If I remember correctly, all the cattle in Nigeria is about 18 million, but we have countries that have cattle in hundreds of millions. That is what those countries depend on. They depend on milk and beef. They do corned-beef; they export corned-beef to the world. Argentina has 53.8 million heads of cattle (or 5.37% of world cattle). But do you have crises there? No.  This is because they have learned to ranch their animals.

We must get to that point in this country where we ranch animals. What you have today is, when you talk of ranching, some states will say we don’t have land for ranching. Some ethnic organizations will say there will never be a ranch in our area. Then, how will the problem be solved? Nigerians must be interested in solving the problem and living together amicably.




Maybe the manner of presenting the idea of ranching to Nigerians fuelled that distrust. Many thought the federal government wanted to ram it down their throats, whether they liked it or not.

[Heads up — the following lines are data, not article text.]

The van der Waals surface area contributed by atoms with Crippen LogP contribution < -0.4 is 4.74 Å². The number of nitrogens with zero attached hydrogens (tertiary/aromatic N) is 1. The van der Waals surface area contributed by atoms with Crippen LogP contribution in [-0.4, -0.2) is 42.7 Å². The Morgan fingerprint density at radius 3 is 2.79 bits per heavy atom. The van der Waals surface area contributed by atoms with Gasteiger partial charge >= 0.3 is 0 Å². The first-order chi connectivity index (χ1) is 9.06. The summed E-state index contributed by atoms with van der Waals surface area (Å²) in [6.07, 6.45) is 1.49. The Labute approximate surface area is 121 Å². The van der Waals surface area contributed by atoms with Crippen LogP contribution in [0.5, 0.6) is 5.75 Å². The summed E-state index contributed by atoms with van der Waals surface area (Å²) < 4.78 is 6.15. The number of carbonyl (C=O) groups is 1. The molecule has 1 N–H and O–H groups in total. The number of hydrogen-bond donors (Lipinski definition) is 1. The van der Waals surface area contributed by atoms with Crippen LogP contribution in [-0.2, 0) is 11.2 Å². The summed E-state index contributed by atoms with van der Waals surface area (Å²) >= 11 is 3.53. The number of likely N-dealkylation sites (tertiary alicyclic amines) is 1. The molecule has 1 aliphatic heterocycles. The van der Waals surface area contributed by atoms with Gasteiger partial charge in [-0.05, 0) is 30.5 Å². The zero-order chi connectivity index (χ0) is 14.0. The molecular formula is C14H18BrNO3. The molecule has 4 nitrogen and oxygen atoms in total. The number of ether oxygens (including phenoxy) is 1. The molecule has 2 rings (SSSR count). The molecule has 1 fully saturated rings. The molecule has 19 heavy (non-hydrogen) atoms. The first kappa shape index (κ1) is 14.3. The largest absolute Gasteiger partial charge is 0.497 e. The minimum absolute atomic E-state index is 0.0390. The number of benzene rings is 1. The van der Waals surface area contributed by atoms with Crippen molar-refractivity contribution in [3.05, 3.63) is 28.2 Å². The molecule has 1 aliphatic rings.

No, it is not presentation, it is hate. Hate is festering in the country and some socio-cultural organizations are fuelling that hate. They have made it appear as if the Fulanis particularly are a conquering army; and they believe if they give land to Fulanis in their own areas, they will come to conquer them eventually; which does not make sense. The first cattle ranch was established in Obudu, present Cross River State, in 1951 by the colonial masters. Have Fulanis taken over in Obudu?

I’m just wondering why this Fulani herdsmen/farmers problem seems to be a hard nut for this government to crack.

Like I said, it is largely political. Consider this: Fulani themselves are in the minority in the north. So, how would the minority overcome the entire country? How can they overcome the north where they are in the minority, not to talk of coming down south and overtaking the entire country? It is largely political.

Why is it also difficult for government to apprehend the sponsors of this particular aspect of violence against the populace?

They will not always prevail. I am sure eventually government will get to unveil who the hidden hostile hands are. They are both internal and external.  Nigeria has possibly the most porous borders in the world. The borders in the north alone are about 1,500 kilometres. The entire border area in the country is about 4,500 kilometres. So, people can come in at will; from anywhere-Libya, Sudan, Burkina Faso, generally; and all these places are awash with small arms which they bring into the country. So, it is a problem.